In 1858, during the Indian Mutiny (1857-59), the 3rd Bengal European Light Cavalry was raised by the East India Company. With the loyalty of Indian cavalry soldiers in doubt, this new unit was entirely made up of Europeans.
Within a year, the British government had disbanded the Company and taken control of all its army units. Some of these formed the core of a new Indian Army. But the 3rd Bengal European Light Cavalry was transferred to the British Army and renamed the 21st Regiment of Hussars in 1862.
Three other light cavalry units with the number 21 had previously been raised and disbanded by the British Army. But this regiment had no direct link to any of them.
It spent most of the next three decades in India and at home stations. Part of the unit also served with the Anglo-Egyptian camel force in the Sudan in 1884.
In 1897, the regiment was converted from hussars to lancers. A year later, it took part in the famous cavalry charge at the Battle of Omdurman during the Second Sudan War (1896-99). Its conduct there earned it the title ‘Empress of India's’. Winston Churchill - an officer with the 4th Hussars at the time - was also attached to the 21st Lancers during this battle.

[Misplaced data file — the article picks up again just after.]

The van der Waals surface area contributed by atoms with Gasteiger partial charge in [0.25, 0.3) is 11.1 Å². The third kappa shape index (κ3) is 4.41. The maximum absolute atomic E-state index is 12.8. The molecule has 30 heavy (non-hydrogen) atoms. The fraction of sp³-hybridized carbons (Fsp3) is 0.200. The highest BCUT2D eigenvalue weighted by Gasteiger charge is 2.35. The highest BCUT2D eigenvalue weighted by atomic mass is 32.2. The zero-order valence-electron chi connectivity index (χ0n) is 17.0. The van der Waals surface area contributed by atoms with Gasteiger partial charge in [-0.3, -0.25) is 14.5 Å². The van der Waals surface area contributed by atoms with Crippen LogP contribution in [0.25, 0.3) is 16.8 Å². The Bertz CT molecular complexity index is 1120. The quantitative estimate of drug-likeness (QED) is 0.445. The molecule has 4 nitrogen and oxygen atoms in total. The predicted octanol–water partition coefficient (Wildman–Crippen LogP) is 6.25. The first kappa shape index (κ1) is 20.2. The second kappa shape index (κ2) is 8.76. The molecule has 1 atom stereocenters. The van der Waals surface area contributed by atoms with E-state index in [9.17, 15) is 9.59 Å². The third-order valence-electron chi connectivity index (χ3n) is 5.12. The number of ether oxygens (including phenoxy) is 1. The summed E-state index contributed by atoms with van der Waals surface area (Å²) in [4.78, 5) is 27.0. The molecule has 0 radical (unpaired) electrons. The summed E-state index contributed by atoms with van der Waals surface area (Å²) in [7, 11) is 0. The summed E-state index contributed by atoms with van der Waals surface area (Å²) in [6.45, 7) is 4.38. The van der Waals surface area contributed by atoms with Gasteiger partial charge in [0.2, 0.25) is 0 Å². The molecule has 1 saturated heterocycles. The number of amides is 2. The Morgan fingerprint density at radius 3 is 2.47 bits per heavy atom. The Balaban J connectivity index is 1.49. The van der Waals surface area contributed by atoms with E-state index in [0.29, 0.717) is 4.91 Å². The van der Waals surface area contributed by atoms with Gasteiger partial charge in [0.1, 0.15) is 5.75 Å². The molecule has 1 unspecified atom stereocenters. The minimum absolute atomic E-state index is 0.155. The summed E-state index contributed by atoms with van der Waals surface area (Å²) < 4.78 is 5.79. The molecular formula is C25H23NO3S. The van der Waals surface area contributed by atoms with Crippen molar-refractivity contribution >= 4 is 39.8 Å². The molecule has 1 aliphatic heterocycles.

Following a decade of home service, the regiment returned to India. It then spent the First World War (1914-18) stationed on the North West Frontier, winning it as a battle honour. Private Hull from the regiment won the Victoria Cross for his actions there in 1915.
In 1916, one squadron of the 21st was transferred to the Western Front for a year, serving with the cavalry of 14 Corps.
The National Army Museum works with a network of Regimental and Corps Museums across the UK to help preserve and share the history and traditions of the Army and its soldiers.
Discover more about the 21st (Empress of India’s) Lancers by visiting the Royal Lancers and Nottinghamshire Yeomanry Museum at Thoresby Park, Nottinghamshire.